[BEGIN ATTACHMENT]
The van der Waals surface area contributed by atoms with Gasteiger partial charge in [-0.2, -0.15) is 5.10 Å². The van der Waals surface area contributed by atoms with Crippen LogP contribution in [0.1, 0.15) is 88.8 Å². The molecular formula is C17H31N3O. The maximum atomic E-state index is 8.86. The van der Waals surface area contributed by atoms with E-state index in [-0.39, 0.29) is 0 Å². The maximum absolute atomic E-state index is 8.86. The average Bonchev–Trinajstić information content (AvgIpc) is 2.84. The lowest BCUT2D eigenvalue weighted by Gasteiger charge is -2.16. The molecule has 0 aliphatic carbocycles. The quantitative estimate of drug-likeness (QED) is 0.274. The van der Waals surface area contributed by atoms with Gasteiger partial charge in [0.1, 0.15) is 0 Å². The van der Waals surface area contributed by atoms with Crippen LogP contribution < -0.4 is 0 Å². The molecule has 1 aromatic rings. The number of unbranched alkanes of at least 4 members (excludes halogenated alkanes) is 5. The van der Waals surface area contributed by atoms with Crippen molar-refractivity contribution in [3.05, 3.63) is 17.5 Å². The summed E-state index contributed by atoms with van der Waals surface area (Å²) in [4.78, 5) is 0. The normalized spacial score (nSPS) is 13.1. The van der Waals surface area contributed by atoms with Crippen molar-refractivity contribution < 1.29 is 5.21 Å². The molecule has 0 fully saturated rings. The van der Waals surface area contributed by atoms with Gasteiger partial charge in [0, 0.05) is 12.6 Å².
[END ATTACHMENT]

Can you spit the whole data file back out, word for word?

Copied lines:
The van der Waals surface area contributed by atoms with Gasteiger partial charge in [-0.2, -0.15) is 5.10 Å². The van der Waals surface area contributed by atoms with Crippen LogP contribution in [0.1, 0.15) is 88.8 Å². The molecular formula is C17H31N3O. The maximum atomic E-state index is 8.86. The van der Waals surface area contributed by atoms with E-state index in [-0.39, 0.29) is 0 Å². The maximum absolute atomic E-state index is 8.86. The average Bonchev–Trinajstić information content (AvgIpc) is 2.84. The lowest BCUT2D eigenvalue weighted by Gasteiger charge is -2.16. The molecule has 0 aliphatic carbocycles. The quantitative estimate of drug-likeness (QED) is 0.274. The van der Waals surface area contributed by atoms with Gasteiger partial charge in [0.1, 0.15) is 0 Å². The van der Waals surface area contributed by atoms with Crippen LogP contribution < -0.4 is 0 Å². The molecule has 1 aromatic rings. The number of unbranched alkanes of at least 4 members (excludes halogenated alkanes) is 5. The van der Waals surface area contributed by atoms with Crippen molar-refractivity contribution in [3.05, 3.63) is 17.5 Å². The summed E-state index contributed by atoms with van der Waals surface area (Å²) in [4.78, 5) is 0. The normalized spacial score (nSPS) is 13.1. The van der Waals surface area contributed by atoms with Crippen molar-refractivity contribution < 1.29 is 5.21 Å². The molecule has 0 fully saturated rings. The van der Waals surface area contributed by atoms with Gasteiger partial charge in [0, 0.05) is 12.6 Å².